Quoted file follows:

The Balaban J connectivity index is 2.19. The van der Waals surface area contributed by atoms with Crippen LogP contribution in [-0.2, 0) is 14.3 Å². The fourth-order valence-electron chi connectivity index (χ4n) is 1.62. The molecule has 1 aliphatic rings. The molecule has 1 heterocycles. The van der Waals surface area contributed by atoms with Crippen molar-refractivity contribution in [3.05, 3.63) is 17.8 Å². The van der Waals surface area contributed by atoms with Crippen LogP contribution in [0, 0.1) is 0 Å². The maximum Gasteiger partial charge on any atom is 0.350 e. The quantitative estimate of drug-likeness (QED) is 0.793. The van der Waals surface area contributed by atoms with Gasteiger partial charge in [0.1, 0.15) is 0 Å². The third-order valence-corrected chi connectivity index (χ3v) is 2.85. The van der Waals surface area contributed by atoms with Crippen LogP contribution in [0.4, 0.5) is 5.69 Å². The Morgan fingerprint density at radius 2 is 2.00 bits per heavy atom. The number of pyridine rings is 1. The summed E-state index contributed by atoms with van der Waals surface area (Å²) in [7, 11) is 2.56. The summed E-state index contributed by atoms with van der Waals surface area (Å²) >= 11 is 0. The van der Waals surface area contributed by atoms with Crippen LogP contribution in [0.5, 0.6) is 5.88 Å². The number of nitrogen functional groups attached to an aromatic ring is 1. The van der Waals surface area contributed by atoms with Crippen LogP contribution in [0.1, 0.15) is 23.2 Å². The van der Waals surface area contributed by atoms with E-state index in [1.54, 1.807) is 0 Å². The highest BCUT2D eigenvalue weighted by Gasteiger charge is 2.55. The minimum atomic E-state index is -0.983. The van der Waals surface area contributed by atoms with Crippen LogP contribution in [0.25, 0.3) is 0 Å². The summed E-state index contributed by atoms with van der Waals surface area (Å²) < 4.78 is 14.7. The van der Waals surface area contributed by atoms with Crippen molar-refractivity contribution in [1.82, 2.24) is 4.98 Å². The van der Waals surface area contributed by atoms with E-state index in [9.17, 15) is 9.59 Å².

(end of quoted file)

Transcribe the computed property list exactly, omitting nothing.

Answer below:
The Balaban J connectivity index is 2.19. The van der Waals surface area contributed by atoms with Crippen LogP contribution in [-0.2, 0) is 14.3 Å². The fourth-order valence-electron chi connectivity index (χ4n) is 1.62. The molecule has 1 aliphatic rings. The molecule has 1 heterocycles. The van der Waals surface area contributed by atoms with Crippen molar-refractivity contribution in [3.05, 3.63) is 17.8 Å². The van der Waals surface area contributed by atoms with Crippen LogP contribution in [0, 0.1) is 0 Å². The maximum Gasteiger partial charge on any atom is 0.350 e. The quantitative estimate of drug-likeness (QED) is 0.793. The van der Waals surface area contributed by atoms with Gasteiger partial charge in [0.1, 0.15) is 0 Å². The third-order valence-corrected chi connectivity index (χ3v) is 2.85. The van der Waals surface area contributed by atoms with Crippen LogP contribution in [0.4, 0.5) is 5.69 Å². The Morgan fingerprint density at radius 2 is 2.00 bits per heavy atom. The number of pyridine rings is 1. The summed E-state index contributed by atoms with van der Waals surface area (Å²) in [7, 11) is 2.56. The summed E-state index contributed by atoms with van der Waals surface area (Å²) >= 11 is 0. The van der Waals surface area contributed by atoms with Crippen LogP contribution in [0.5, 0.6) is 5.88 Å². The number of nitrogen functional groups attached to an aromatic ring is 1. The van der Waals surface area contributed by atoms with Crippen LogP contribution in [0.1, 0.15) is 23.2 Å². The van der Waals surface area contributed by atoms with E-state index in [1.54, 1.807) is 0 Å². The highest BCUT2D eigenvalue weighted by Gasteiger charge is 2.55. The minimum atomic E-state index is -0.983. The van der Waals surface area contributed by atoms with Crippen LogP contribution in [0.25, 0.3) is 0 Å². The summed E-state index contributed by atoms with van der Waals surface area (Å²) < 4.78 is 14.7. The van der Waals surface area contributed by atoms with Crippen molar-refractivity contribution in [1.82, 2.24) is 4.98 Å². The van der Waals surface area contributed by atoms with E-state index in [9.17, 15) is 9.59 Å².